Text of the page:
Atide of Russians flowed toward Red Square as Vladimir Putin declared his annexation of Ukrainian territory that would herald a shining new era of perpetual war with Ukraine and the west. “Donetsk, Luhansk, Zaporizhzhia, Kherson, Russia! Together for ever!” reads the banner hanging on Manezh Square by the Kremlin.
There were busloads of tough men from a factory near Moscow alighting by the statue of Karl Marx to celebrate, university teachers passing out invitations to a pop concert to their students, workers lugging armfuls of Russian flags to distribute. Some of the tricolours bore the image of Putin himself.
This is the Russia that Putin envisions after 22 years in power: united, simple, cynical and slavish. But real life is not a staged rally. And as Putin gathered his lackeys and satraps in the gilded Grand Kremlin Palace, across the country, from the ethnic minority republics of Dagestan and Buryatia, to the hinterlands of Pskov and Penza, to cosmopolitan Moscow, communities are in turmoil.
Hundreds of thousands of men are leaving their homes: some contracted and mobilised into fighting in Ukraine, and still more fleeing for the borders to dodge the draft. In both cases, they do not know when they will come home.
Tensions have not been as high in Russia as they are now for decades, according to a new poll from the state-run Public Opinion Foundation. Of those surveyed by the centre this week, 69% said they had felt “stress”, nearly double the 35% who told the pollster they felt tense before Putin announced his mobilisation.
“I feel we are going into the unknown, going into nowhere,” said Anton, a Moscow resident who passed into Georgia after waiting more than three days on the border. He described men desperate to reach the border before Putin spoke today, with fears that the annexations would set off a tit-for-tat response with the west leading to a potential border closure.
At the same time, videos have shown Russian men called up to the army arriving at trash-strewn barracks with no officers or simply dumped in snowy fields with no tents or instructions. “Nobody needs us,” said one man in a video posted from a field near Berezniki in the Ural mountains. “They’ve driven us here like a herd of sheep.”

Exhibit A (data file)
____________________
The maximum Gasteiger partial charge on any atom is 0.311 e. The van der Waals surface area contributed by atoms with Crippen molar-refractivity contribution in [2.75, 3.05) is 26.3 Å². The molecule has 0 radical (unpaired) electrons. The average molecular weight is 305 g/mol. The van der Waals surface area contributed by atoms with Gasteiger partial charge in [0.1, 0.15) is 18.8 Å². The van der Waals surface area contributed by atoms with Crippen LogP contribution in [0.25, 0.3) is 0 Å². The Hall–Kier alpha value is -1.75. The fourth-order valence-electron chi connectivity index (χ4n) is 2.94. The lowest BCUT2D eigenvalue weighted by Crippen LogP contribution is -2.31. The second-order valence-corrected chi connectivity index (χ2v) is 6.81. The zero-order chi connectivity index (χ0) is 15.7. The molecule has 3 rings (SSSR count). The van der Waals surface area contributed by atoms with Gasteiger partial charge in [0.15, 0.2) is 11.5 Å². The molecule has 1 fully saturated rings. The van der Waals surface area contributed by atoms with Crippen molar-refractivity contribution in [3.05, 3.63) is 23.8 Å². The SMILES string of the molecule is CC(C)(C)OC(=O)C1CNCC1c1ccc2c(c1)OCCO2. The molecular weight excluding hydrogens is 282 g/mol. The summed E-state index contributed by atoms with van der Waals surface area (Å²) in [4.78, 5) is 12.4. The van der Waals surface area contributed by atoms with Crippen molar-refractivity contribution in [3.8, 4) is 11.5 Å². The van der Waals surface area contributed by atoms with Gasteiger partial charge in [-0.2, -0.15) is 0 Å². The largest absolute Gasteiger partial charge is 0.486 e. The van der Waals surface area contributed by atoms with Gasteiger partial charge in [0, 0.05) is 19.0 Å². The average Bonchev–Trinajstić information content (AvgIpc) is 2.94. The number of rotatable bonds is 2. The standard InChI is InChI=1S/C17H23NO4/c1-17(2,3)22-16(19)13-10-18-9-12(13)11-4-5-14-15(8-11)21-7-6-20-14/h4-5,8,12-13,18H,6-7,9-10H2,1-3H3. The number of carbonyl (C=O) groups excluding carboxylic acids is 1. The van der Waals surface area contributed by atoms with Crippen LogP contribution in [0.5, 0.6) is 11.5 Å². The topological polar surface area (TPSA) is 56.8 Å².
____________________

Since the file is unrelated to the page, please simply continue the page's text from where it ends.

These scenes are nothing compared with the horrors of war that Ukrainians have endured at Russian hands over the last seven months. But they are new and shocking for Russians who have tried to ignore the war and now cannot. Polling shows that Putin’s mobilisation is having a more acute effect on Russian society – and perhaps on his hold on power – than any event since February.
The mobilisation has played out as a tragicomedy. In Tuva, southern Siberia, the authorities will give your family a sheep if you sign up for military service, independent media outlet Holod reported. In Dagestan’s Derbent region, police with loudspeakers drove through residential neighbourhoods telling all draft-age men to leave their homes and go to local draft centres. “Fucking idiots!” raged the head of Dagestan, Sergei Melikov, in response in a video circulating on social media, as the backlash to the draft and attempts to mollify the public reached fever pitch.
At the root of reactions is deep unease at the nuclear standoff that the Russian president is leading the country into. As soon as the Kremlin event was announced, state TV began broadcasting a 24-hour countdown to Putin’s speech. By the time the signing ceremony began in the Grand Kremlin Palace, even some of Putin’s most loyal supporters looked tense.
“Is everyone ready to follow Putin into heaven?” asked Tatiana Stanovaya, founder of the R.Politik political analysis firm. “Putin is basically proposing to the world that if the west doesn’t give us Ukraine, then there’s going to be a nuclear war. Is the Russian elite to support Putin until the end in this bet? I have great doubts about that.”
The most enthusiastic are also suspect. “We’ll conquer everyone, we’ll kill everyone, we’ll loot whoever we need to, and everything will be just as we like it,” said Vladlen Tatarsky, Vostok battalion fighter and pro-Kremlin blogger, who was in the audience for Putin’s speech, in a video blog.
On Nikolskaya Street, most were preoccupied with just making an appearance at the concert. One teacher photographed each of his students holding up their invitations as they entered the event. A group of women fretted about the weather and the traffic that would delay them coming and going. “Let’s wait until it starts to go in,” one said.
It was a very different scene to the one eight years ago, when Russia annexed Crimea and Putin rode a wave of political euphoria that buoyed his support and fractured his critics. The opposition never recovered.
And it was a world away from the picture in 2018, when world flags were hoisted on these streets by revellers during the World Cup – a triumph for Russia considering it had fomented war in Ukraine just four years earlier.
Now Russia has new symbols. In front of the storied Bolshoi theatre, men walked by in hats bearing Zs, a tactical sign adopted as a pro-war symbol. They carried flags of the Donetsk People’s Republic and Novorossiya, invented polities that the Kremlin claims are real. An American in attendance wore a motorcycle jacket with an image of Stalin and Putin superimposed over the 1945 storming of the Reichstag.
In Red Square, the concert began. Pop diva Alla Pugacheva, a Russian icon for decades, fled the country with her children days ago. Instead, there were Oleg Gazmanov and Grigory Leps, loyal artists for the pro-Kremlin masses.
Hours before the signing, the Kremlin spokesperson Dmitry Peskov said he needed to confirm the borders of the territories that Russia was claiming to annex on Friday.
“This is truly a historic day,” said a male MC addressing the crowd at the concert. “We still need to grasp what has happened today. Understand it and endure it. But look at how together we all are.”